MARKET FORCES iiiTable of ContentsFigures and Tables ivAcknowledgments vE X E C U T I V E S U M M A RY 1CHAPTER 1Description of Local Food Systems 6Types of Direct Marketing 6Demand for Local Food 7Supply of Local Food 7Farmers Markets 9Community-Supported Agriculture 10Local and Regional Food Systems Have Scalability Challenges 10CHAPTER 2Supporting Local and Regional Food Systems Is Sound Policy 14Objectives of Government 14Local and Regional Food Systems Can Support Public Objectives 14Local and Regional Food Systems and Food Security 15CHAPTER 3Local and Regional Food Systems Provide Positive Regional Economic Impacts 16Quantifying the Economic Impacts of an Industry or Sector 16Direct Marketing Can Foster Regional Economic Development 17Local and Regional Food Systems Can Result in Sector-Specific Economic Growth 18Economic Impacts of Farm-to-School Programs 21Farmers Markets Can Increase Sales at Neighboring Businesses 21Local and Regional Food Systems Can Increase Business Innovation and Entrepreneurship 22Responses to Arguments against Supporting Local-Food-System Development 22
iv UNION OF CONCERNED SCIENTISTS CHAPTER 4 Local and Regional Food Systems Can Have Positive Social, Health, and Environmental Impacts 23 Local Food Systems Can Promote Healthier Food-Product Choices 23 Local Food Systems Can Reduce the Environmental Footprint of Our Overall Food System 25 Local Food Systems Can Promote Community Interaction 26 CHAPTER 5 Investing in Local and Regional Food Systems and Creating Jobs 27 Initial Funding Can Help New Farmers Markets Succeed 27 Programs that Support Local and Regional Food Systems 28 Determining the Economic Implications of Supporting Farmers Markets 30 CHAPTER 6 Conclusions and Policy Recommendations 32 REFERENCES 34 F I G U R E S A N D TA B L E S Figures ES-1. U.S. Farmers Market Locations, 2010 5 1. Small Farms Account for a Greater Proportion of Agricultural Product Sales from Direct Marketing 8 2. Products Sold by Vendors at Farmers Markets 8 3. Percentage of Farmers Markets with Labeled Products 9 4. The Number of Farmers Markets in the United States Has Increased Rapidly 9 5. Marketing Assistance Needs Identified by Farmers Market Vendors 12 6. Food Products Sold at Food Hubs 13 7. U.S. Principal Operator by Age: Farmers Are Aging 16 8. U.S. Agricultural Acreage by Product: Fruits and Vegetables Account for a Small Fraction of Land 19 Tables 1. States with the Greatest Number of Farmers Markets Per Capita 10 2. Economic Impacts of Farmers Markets 18 3. Economic Impacts of Increased Fruit and Vegetable Consumption 20 4. Potential Employment Impacts of Reauthorizing the Federal Farmers Market Promotion Program 31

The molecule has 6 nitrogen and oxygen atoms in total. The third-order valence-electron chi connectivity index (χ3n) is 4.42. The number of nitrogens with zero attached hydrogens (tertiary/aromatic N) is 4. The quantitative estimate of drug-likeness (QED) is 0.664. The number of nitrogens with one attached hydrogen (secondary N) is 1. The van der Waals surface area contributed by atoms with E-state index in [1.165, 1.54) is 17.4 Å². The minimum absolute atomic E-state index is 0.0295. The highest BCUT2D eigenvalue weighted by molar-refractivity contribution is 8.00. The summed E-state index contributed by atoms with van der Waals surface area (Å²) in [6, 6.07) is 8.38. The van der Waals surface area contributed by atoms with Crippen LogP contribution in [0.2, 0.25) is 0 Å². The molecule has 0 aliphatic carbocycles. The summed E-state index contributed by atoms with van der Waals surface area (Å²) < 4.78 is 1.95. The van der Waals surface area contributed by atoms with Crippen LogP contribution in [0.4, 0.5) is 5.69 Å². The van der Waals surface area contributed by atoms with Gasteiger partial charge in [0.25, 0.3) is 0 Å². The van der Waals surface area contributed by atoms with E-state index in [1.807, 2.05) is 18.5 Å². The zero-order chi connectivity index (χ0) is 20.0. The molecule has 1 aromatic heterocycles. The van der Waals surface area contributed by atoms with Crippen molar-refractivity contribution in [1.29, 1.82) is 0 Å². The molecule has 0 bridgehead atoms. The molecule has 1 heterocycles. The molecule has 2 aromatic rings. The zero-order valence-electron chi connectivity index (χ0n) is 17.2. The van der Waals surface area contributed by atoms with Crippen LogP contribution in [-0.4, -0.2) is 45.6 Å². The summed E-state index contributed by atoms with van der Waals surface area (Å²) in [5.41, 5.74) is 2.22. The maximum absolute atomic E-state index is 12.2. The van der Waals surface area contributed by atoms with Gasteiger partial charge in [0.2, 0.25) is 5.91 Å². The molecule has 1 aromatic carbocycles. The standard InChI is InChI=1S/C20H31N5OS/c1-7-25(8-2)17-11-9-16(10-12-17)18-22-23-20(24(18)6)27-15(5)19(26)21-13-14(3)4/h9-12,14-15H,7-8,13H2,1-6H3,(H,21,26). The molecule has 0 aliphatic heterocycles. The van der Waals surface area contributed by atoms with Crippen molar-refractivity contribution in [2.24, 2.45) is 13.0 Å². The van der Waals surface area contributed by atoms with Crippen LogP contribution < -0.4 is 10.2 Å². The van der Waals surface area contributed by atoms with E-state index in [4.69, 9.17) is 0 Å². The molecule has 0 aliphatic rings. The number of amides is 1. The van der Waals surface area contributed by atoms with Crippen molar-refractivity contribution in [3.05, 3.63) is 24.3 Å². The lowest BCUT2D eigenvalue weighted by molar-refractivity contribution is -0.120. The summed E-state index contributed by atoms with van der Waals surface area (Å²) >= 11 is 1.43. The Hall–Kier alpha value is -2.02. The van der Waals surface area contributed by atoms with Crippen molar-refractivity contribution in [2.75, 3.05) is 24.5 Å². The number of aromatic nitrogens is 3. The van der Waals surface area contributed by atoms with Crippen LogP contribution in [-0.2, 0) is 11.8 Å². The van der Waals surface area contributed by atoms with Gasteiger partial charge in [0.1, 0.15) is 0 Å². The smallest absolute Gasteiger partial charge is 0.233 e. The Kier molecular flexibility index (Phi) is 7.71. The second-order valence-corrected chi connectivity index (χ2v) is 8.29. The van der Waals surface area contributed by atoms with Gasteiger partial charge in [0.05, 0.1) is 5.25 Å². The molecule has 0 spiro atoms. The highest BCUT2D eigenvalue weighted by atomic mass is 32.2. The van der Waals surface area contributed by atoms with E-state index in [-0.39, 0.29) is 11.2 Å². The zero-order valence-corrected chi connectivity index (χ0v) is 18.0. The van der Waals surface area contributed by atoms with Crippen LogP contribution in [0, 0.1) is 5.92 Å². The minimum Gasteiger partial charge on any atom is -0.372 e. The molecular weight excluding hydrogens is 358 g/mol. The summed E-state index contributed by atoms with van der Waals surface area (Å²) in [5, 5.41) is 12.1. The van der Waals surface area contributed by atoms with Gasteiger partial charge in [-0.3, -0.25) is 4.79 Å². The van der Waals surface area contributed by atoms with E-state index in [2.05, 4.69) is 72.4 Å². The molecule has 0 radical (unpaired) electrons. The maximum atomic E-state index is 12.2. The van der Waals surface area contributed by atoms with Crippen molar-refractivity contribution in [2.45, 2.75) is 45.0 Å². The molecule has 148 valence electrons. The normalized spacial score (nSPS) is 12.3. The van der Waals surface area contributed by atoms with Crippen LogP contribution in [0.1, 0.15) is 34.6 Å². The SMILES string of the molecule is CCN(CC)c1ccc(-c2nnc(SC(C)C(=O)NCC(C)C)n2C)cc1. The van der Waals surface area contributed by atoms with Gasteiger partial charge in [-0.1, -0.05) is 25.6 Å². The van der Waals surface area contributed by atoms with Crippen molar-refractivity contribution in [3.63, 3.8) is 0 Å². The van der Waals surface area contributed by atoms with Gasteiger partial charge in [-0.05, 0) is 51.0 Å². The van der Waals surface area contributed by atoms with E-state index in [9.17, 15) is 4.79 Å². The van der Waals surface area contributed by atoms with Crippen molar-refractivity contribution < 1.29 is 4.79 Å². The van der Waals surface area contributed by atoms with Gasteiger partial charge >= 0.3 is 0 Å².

MARKET FORCES vAcknowledgments is report was made possible in part through the generous supportof the David B. Gold Foundation, the New York Community Trust, theClif Bar Family Foundation, the Tomchin Family Charitable Foundation,the Deer Creek Foundation, and UCS members.For their reviews of the report, the author would like to thank DavidSwenson of Iowa State University, David Hughes of Clemson University,Larry Lev of Oregon State University, and Stacy Miller of the FarmersMarket Coalition. e time involved in reviewing a paper of this lengthis considerable, and their comments and suggestions greatly improved it.At UCS, the author thanks Margaret Mellon and Karen Perry Stillermanfor the many useful suggestions they provided. eir advice, encouragement,and helpful editing in uenced the report’s nal form.We would also like to thank Steven J. Marcus for copyediting the reportand David Gerratt for his design and layout. e opinions and information contained in this report, being the soleresponsibility of the author, do not necessarily re ect those of thefoundations that supported it or the individuals who reviewed andcommented on it.